NEW YORK (TheStreet) -- Dividend-paying stocks are usually the only equities I recommend when asked by friends what they should have in their portfolio as a long-term holding. Investors have historically increased their odds of success by limiting their allocations to investments with a yield.
Originally, a dividend payment was the catalyst for to invest and risk capital and all stocks that were able paid one. The emphasis on long-term holding shifted towards price speculation as market transaction efficiencies improved, and costs declined.
Many stocks could pay a dividend but currently choose not to. Some are more likely than others to begin. I search for companies that are more likely than average to begin paying dividends. It can take a long time between identifying a likely candidate and the Board of Directors pulling the trigger and declaring one -- however, when you get it right, the payoff can be substantial.
Vancouver-based Lululemon Athletica (LULU) designs, manufactures and distributes athletic apparel and accessories for women, men and female youth. The company trades an average of 1.9 million shares per day with a market cap of $6.3 billion.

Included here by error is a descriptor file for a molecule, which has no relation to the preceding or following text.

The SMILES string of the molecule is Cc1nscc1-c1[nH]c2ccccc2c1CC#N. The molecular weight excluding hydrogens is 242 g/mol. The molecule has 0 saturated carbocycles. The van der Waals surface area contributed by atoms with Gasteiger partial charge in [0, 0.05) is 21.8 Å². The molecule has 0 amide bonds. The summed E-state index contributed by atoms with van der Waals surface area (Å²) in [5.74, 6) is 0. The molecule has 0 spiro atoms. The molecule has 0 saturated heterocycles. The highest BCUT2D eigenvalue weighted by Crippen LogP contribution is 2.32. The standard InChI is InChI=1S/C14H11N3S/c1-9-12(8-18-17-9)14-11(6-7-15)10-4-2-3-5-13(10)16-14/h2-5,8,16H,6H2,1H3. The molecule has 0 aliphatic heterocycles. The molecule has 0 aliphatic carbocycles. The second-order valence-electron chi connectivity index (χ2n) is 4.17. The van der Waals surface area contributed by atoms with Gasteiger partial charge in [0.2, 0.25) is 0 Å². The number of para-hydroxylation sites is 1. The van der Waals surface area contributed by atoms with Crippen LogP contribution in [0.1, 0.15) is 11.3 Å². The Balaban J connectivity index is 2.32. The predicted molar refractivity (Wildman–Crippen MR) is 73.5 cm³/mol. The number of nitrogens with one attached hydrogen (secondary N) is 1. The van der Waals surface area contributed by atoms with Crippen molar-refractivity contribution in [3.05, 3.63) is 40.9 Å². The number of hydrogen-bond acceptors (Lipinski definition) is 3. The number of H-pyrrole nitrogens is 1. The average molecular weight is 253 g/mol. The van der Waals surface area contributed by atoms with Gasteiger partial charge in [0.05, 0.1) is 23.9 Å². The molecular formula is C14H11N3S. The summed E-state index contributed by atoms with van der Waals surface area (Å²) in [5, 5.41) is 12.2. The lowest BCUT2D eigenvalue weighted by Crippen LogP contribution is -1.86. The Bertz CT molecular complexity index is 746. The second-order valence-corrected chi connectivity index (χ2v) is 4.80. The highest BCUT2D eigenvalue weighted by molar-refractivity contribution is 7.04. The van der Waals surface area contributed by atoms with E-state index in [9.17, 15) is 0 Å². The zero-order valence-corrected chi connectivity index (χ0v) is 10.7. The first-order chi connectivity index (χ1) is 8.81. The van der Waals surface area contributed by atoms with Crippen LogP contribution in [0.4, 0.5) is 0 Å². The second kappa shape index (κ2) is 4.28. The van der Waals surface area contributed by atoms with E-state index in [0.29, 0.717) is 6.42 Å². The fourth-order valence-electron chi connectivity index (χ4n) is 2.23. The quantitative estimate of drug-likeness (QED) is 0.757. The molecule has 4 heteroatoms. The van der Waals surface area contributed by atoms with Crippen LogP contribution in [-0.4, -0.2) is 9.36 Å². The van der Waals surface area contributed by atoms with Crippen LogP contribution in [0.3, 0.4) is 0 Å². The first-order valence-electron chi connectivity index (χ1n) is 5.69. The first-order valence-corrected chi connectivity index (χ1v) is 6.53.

Analyst opinion is mixed. Most of the analysts surveyed don't believe a buy or sell should be made at this point. Currently, Lululemon has 16 buy recommendations out of 33 analysts covering the company, 14 holds and three recommend selling. The average analyst target price is $57.14.
After changes in leadership and product challenges caused investors to rethink Lululemon as an investment, the shares dropped almost in half since 2013 highs. Despite Wall Street's reservations and the stock's poor performance, the company continues to execute well.
The company has met or beat estimates in 15 out of the last 15 quarters. Lululemon is essentially debt-free and the cash continues to stretch higher.
Analysts estimate the company will earn about $1.89 per share this year and about $2.24 next. Short-sellers have viciously shorted this stock but I think it's reaching a point that the scale is tipping in the favor of shareholders.
As of the last earnings report, about one out of every four shares is shorted. As an active short-seller with years of experience, I know when a short thesis is crowded. Lululemon is one of the most perfect short-squeeze candidates that I've seen in months.
It's the equivalent of a ticking time bomb for short-sellers. I don't think it's a matter of if but when it blows up in the shorts' faces. From a technical analysis, a valid argument could be made a year ago that the shares were ahead of themselves, but that was then and this is now.
Earnings are growing at a rapid clip. The price-to-earnings multiple is pricing flat growth and the number of outstanding shares is stable. The only negative I can find is insiders aren't buying yet. However, insiders are notoriously bad market timers, and if I have to pick a negative this is my first choice.
Athletic apparel maker Nike (NKE) pays a dividend yield of 1.2% from a 30% payout ratio. If Lululemon paid 30% on forward earnings, the dividend would be about 65 cents, for a yield of 1.5%.